Full title: Vought F4U Corsair, vol.I
Authors: Tomasz Szlagor, Leszek A. Wieliczko
Series: Monographs, No. 52
More or less coincidentally with the release of beautiful Tamiya's 1:32 scale Corsair we got another reference book, which can be used in the building process of this (or any other F4U) kit you will only like to build. The monograph was released by Kagero Publishing.
Book content is spread into following chapters:
- The origin and development
- Camouflage and markings
- Frontline service
- Campaign in the Solomons (February – December 1943)
- Aerial Offensive against Rabaul (December 1943 – March 1944)
- Colour profiles
What is typical for this sort of publications authors start with the history of construction and its development, from the idea through prototypes and first flights to the final serial production versions. This chapter is divided into smaller paragraphs briefly describing particular versions: XF4U-1 prototype, F4U-1, F4U-1A, F4U-1D, F4U-1C, F3A-1, FG-1/FG-1A/FG-1D, F4U-2, XF4U-3/FG-3 and mentions few other less important.
Camouflage and markings describes only US Navy painting schemes. Authors provide detailed descriptions of the schemes giving exact paint numbers and names according to ANA and Federal Standard numbers. What is not less important for scale modellers we can also find here particular sizes of the markings in inches and cm's. I assume that painting standards of the Marines squadrons will be described in the future volumes of the Corsair monograph.
Major part of the book, about 75% is the frontline service of Vought's fighter. It focuses on two major campaigns in which Corsairs took part. First one was the Campaign in the Solomons (February-December 1943) and the second one aerial offensive against Rabaul (December 1943-March 1944). Information which we can find here comprises of major battles or significant events fought by particular squadrons, claimed scores and suffered losses, transfers and replacements of squadrons etc.
Each of the major sections closes with endnotes and selected bibliography.
Very strong asset of all Kagero publications are great archive photographs. This monograph is not an exception. Photos depicts prototypes, concept designs, side projects, archive documents and reports and of course Corsiars in the frontline units. I can't find any picture which wouldn't be interesting or attractive to me, especially those from the combat units. A lot of inspiration and good background for battle damage and model painting techniques.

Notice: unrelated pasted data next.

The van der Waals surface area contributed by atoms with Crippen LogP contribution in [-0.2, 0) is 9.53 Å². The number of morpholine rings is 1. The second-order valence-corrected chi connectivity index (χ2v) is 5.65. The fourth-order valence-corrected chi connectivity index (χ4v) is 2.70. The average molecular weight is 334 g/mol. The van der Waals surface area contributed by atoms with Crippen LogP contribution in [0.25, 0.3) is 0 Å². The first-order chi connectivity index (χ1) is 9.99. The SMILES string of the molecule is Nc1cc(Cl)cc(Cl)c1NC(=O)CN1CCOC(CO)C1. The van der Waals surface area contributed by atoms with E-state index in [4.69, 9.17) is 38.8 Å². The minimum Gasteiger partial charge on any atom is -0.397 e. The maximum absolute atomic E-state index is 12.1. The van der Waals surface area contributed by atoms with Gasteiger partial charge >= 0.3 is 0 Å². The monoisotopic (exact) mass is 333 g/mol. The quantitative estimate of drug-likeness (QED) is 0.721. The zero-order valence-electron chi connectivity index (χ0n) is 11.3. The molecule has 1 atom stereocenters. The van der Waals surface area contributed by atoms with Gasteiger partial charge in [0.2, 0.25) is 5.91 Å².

Selection of colour profiles comprises of the following machines:
- F4U-1 Corsair coded 17-F-6 of VF-17 as it looked during carrier qualifications aboard USS Charger, Atlantic, February 1943
- F4U-1A Corsair (BuNo 17656) No 5, flown by Lt(jg) Thomas Killefer of VF-17, Bougainville, February 1944
- F4U-1 Corsair (BuNo 02438) coded 17-F-26, flown by Ens. Jack M Chasnoff of VF-17 during the carrier qualifications aboard USS Bunker Hill in July 1943
- F4U-1 Corsair (BuNo 17883) of VMF-214 flown by Maj. Gregory Boyington and his wingman Lt. Robert W. McClurg, Barakoma, Vella Lavella, December 1943
- F4U-1A Corsair (BuNo 17886) No 86 Lucybelle carrying victory tally of Maj. Gregory Boyington, commander of VMF-214, Espiritu Santo, November 1943
- F4U-1 Corsair No 82 George flown by 2/Lt. Henry S. Huidekoper of VMF-213, Munda, New Georgia, September 1943
- F4U-1 Corsair No 18 Bubbles flown by Lt. Howard J. "Mick" Finn of VMF-214, Munda, New Georgia, summer 1943
- F4U-1 Corsair No 7 named My Bonnie of VMF-124, Munda, New Georgia, August 1943
- F4U-1 Corsair (BuNo 02350) No 7 named Daphne 'C' flown by Capt. James N. Cupp of VMF-213 during his second tour, Guadalcanal, July 1943
The books ends with few appendixes. These are few tables with a lot of digits describing planes characteristics, production batches and serial numbers, deliveries split into years and producers, R-2800-8/8W parameters and general specifications of Corsair.
What I miss in the book are scale plans, but as this is first volume of the monograph I hope there will be some drawings in future parts.
To sum up briefly I enjoyed reading this book. I'm certainly not the the Corsair geek so for my modeller needs this book provides surely enough background. It is a bit difficult to judge it as the volume II have not been published yet, so I have no idea what will it contain. Anyway I find this monograph a useful reference for building model kits and studying history of air combat on the Pacific of the Corsair units.
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